Beginner’s Guide to Fostering Animals
I had just dropped my foster dog, Daisy, off with her new “forever family”, and despite knowing her story had a very happy ending, I was devastated that her chapter in my life was over.
Her charming bow-legged waddle. Her cute tendency to sleep in my clothes drawers. After just two weeks with this Rat Terrier mix, I was heartbroken to lose her, but as I left her running in circles in a large front yard with two giggling little girls, I knew my job was done.
While it can be very challenging, knowing that you saved an animal from euthanasia and helped it find its forever home will give you endless joy. Fostering animals has numerous benefits for everyone involved:
1. It saves adoptable animals from probable death at an overcrowded shelter.
2. It removes animals from a traumatic shelter environment and gives them a happy home to live in (and be trained) while they await their forever home.
3. It gives the foster parent the benefits of having a pet without the long-term commitment (or gives their pet a playmate).
4. It allows the foster family to learn the animal’s personality so they can help the forever family determine whether it’s a good fit for them (animals don’t behave like themselves in shelters—how would you act in jail?).
5. It allows the foster family to screen applicants and ensure that the pet is going to a good home.
6. If you plan to adopt a dog or cat in the future, it gives the foster parent incredible insight into what they do or don’t want in their own pet.
It is highly advisable to work with a rescue group rather than rescuing a pet and finding a home for it on your own. Most shelters work with several rescue groups and help them identify and save animals that are most adoptable.
For dogs, there are two types of rescue groups: mixed-breed rescue groups and breed-specific rescue groups. If you are passionate about a certain breed, such as Pomeranians or German Shepherds, there are groups that foster and adopt out just that breed. But there are some groups that assist any type of adoptable dog in need, especially wonderful mutts who are often dismissed by people seeking purebreds.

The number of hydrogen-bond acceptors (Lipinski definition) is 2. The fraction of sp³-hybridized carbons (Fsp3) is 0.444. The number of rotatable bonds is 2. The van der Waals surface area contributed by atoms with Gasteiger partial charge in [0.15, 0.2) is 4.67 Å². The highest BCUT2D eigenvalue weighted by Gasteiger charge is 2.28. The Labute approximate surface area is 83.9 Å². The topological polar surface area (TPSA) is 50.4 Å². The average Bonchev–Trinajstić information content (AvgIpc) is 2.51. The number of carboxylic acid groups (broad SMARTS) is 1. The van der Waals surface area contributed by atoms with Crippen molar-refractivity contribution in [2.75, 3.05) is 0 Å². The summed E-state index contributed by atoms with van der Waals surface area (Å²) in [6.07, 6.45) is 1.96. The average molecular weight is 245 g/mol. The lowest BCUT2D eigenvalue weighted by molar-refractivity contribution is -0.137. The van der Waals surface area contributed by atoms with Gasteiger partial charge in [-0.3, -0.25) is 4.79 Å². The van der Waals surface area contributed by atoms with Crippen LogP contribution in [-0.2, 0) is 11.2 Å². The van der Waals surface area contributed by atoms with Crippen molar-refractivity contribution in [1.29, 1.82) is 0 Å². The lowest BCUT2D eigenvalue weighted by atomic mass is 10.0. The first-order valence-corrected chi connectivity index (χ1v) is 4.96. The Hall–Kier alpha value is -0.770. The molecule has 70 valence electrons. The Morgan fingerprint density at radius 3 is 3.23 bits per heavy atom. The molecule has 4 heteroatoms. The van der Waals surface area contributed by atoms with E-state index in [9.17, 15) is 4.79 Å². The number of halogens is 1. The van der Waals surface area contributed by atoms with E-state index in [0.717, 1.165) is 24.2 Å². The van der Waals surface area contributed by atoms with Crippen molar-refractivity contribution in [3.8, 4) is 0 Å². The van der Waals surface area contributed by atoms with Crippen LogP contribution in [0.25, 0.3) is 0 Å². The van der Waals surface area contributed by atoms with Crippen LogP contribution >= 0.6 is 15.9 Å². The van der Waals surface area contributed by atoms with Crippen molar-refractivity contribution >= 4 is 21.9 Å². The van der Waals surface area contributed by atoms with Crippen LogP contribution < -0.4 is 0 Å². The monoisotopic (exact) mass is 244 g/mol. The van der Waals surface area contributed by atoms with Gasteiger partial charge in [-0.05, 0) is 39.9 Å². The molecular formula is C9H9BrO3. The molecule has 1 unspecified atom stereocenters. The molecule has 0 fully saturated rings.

Before you foster animals, you should know two things:
1. It’s emotionally grueling.
If you’re fostering dogs or cats, you are likely an animal lover with a big heart. It’s so easy to get attached to a dog or cat, even after just a few days or weeks. Be aware that it is going to be hard letting them go, even though you know they are going to a good place. Prepare to feel very sad every time you ‘lose’ a foster baby.
You may also find yourself upset when your friends or family members insist on buying dogs from breeders. You just have to keep reminding yourself that your foster baby is in a happy forever home where they will be loved until the day they die, and that you’re doing your part to save lives.
2. It’s time-consuming.
Sometimes the dogs and cats need to be taken to the vet for shots or treatments (paid for by the rescue group). Some puppies need to be let out every few hours. Some dogs need potty or manners training. Sometimes you have to take the pet to three different potential forever homes before you find the right match. Some animals are scared and need some good TLC.
Don’t foster if you don’t have some free time.
Also, if you already have your own pet, it is highly recommended to take time off between foster pets in order to give your animal a little one-on-one love.
Ready to rescue?
Here are some tips for getting started:
1. Figure out what type of animal you want. Dog or cat?
2. Decide whether you are interested in a specific breed or if you want to help all breeds.
3. Find a rescue group of that type in your area. PetFinder.com has a great directory.
4. Tell the rescue group in what capacity you can help. Can your home only accommodate small animals, or can you foster big dogs? Can you handle puppies and kitties, or only mature animals? Can you take more than one animal at once? Keep in mind that small dogs and puppies/kitties are the most in demand, and get adopted the quickest—sometimes even just days.
Large dogs and older dogs and cats are less in demand, and it can take weeks or months.
5. Your rescue group will notify you when it finds an animal that fits your criteria and hand it over to you. They usually provide a crate and medicine, if needed.
6. Treat the animal like your own, and train them if possible. Meanwhile, the rescue group will be doing outreach to find a forever home and screening applicants.
7. Receive information about the first potential forever family. Call or email them to discuss the pet and set up a visit.
8. Meet the potential forever family. For dogs, you will usually take the dog to their home for a visit. If both you and the family think it’s a match, that’s often the end of the story—you leave empty-handed. Sometimes they will want a few days to think about it, and other times they will say it’s not a good match. If things don’t go well, try again with the next name your rescue group gives you.
Also, be warned that many foster parents end up adopting at least one of their foster babies, so if that’s out of the question for you, be sure to stick to it (and have someone hold you accountable if needed!).
Lots of Matador members enjoy pet ownership. See some of them in the Meet Matador Pets photo essay.